BOSTON -- Sometimes, a top prospect is worth waiting for. The Red Sox took that approach Tuesday in the 2019 MLB Draft, when they snagged Naval Academy righty Noah Song with the final pick of the fourth round.
If it was clearly a matter of talent, the 22-year-old Song might well have gone a round or two earlier.
But all 30 MLB teams know that Song has a commitment to the Navy that could prevent him from playing baseball full time for a couple of years.
The Red Sox are excited enough about Song’s mid-90s fastball and solid offering of secondary pitches to wait for his arrival.
“I hate to speculate on what people are thinking because that’s their job and they know what they’re doing,” said Navy coach Paul Kostacopoulos. “But I do think there was some consideration that had to have been taken, considering that he does have a service commitment.
“His stuff is really good. It certainly ranks up there with other people in that high echelon, if you will, of the Draft. I do think you have to take into consideration they’re not going to be able to access him right away for all intents and purposes.”
Song is MLB Pipeline’s 68th overall Draft prospect. He stands 6-foot-4 and consistently tops out around 96 mph with his fastball. The military’s current policy is to not let potential athletes forego their service commitment.
Song reports to Pensacola, Fla., on Nov. 1 to begin his training as a Naval flight officer, and won’t be able to petition to serve the rest of his five-year commitment as a reservist -- which would thereby allow him to pursue his baseball career -- until two years from now. FanGraphs has also reported that Song will likely not be able to commit to baseball on a full-time basis until the fall of 2021.
Whenever Song does report to the Red Sox on a full-time basis, he is likely to put on a show with his impressive arsenal. He projects as a pitcher who will remain a starter.
“He’s built like a starter. He has starter stuff because he does have three pitches,” said Kostacopoulos. “We get caught up in velocity all the time now because that’s what we do. But his slider is really good. He’s got a pretty good changeup and he’s actually got a curveball that he doesn’t throw much because he doesn’t really have to. He’s a guy that potentially has four pitches.
“He’s not the guy that’s going to throw 99 out of the bullpen in the seventh inning and throw a cutter. He’s got four pitches, and that just projects along with his physical size as a starter.”
Song is the highest-drafted senior from the Navy. The Academy’s previous highest-drafted graduates, center fielder Alex Azor (2012) and pitcher Stephen Moore (’15), weren’t picked until the 10th round. Only two Naval graduates have played in the big leagues: Cardinals pitcher Mitch Harris (2015) and Washington Senators pitcher Nemo Gaines (1921). St. Louis drafted Harris in the 13th round of the 2008 MLB Draft, but he was unable to play in the Cardinals’ organization until 2013 because of his Naval commitment. Rays reliever Oliver Drake withdrew from the Navy after two seasons once he signed a $100,000 bonus with the Orioles in 2008.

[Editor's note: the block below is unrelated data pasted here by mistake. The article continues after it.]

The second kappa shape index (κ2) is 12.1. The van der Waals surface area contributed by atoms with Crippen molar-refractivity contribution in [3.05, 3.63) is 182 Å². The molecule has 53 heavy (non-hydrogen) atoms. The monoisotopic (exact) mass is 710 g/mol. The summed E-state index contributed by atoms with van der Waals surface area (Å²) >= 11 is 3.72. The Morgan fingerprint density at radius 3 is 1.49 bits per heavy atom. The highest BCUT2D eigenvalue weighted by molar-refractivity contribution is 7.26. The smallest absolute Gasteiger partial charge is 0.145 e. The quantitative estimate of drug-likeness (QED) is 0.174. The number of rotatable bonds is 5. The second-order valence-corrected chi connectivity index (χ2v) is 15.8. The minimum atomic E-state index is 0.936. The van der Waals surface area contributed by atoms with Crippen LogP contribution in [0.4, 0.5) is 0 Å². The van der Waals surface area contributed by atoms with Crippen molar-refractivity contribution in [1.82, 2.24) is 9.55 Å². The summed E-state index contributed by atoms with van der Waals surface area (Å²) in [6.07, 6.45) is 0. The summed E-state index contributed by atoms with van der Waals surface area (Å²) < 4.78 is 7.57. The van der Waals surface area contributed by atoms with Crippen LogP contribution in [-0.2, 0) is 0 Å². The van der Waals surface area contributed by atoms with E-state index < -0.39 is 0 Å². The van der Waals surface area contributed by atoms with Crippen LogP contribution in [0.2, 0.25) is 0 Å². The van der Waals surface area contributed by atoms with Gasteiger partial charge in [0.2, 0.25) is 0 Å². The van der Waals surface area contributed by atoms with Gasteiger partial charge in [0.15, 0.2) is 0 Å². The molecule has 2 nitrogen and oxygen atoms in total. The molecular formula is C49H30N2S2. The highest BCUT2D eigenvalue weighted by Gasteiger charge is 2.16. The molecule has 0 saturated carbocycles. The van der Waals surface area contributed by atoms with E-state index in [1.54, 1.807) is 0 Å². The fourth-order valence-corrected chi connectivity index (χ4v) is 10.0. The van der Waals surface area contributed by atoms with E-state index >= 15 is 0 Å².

When Song went undrafted after his junior year, it was probably due in part to concerns about his signability. He likely has a higher ceiling than Harris or Drake. Song is also a better pitcher than he was when he went undrafted last year.
“The thing about Noah that’s so exciting is that he continues to get better,” said Kostacopoulos. “He’s gotten a level better each year.
"That’s really the exciting thing that I always kind of look at when you’re talking about players. It’s not where they are, it’s what they can be. He really has a high ceiling and he keeps getting better. I don’t think we’ve seen the best of Noah Song.”
Song went 11-1 with a 1.44 ERA and a 161-31 strikeout-to-walk ratio across 94 innings as a senior in 2019, and last week, he was named one of the four finalists for the Golden Spikes Award -- given to the nation’s top amateur player -- alongside first-round selections Adley Rutschman, Andrew Vaughn and JJ Bleday.
High-profile athletes have gone on to star in professional sports after finishing their military commitments in the past, including Navy graduate Roger Staubach in the NFL and Naval alum David Robinson in the NBA.
Song earned an invitation to the Cape Cod League, a premier summer showcase for collegiate baseball players, after his sophomore season.
At that point, he asked scouts to instruct their teams not to draft him unless they were willing to pay him a $1 million signing bonus to cover what he would have owed the U.S. government for his Naval tuition.
“In my mind, this had to be an absurd amount of money, something that’s almost unfathomable in order for me to leave,” Song said at the time.
As for his future with the Navy, Song recently told The New York Times that while he had developed an affinity for aviation, he was dropped from the Navy’s pilot program last month because, at 6-foot-4, he's too tall to be a pilot. Song would have needed to commit for eight years if he had remained in the pilot program, so Boston might have caught a small break in that regard.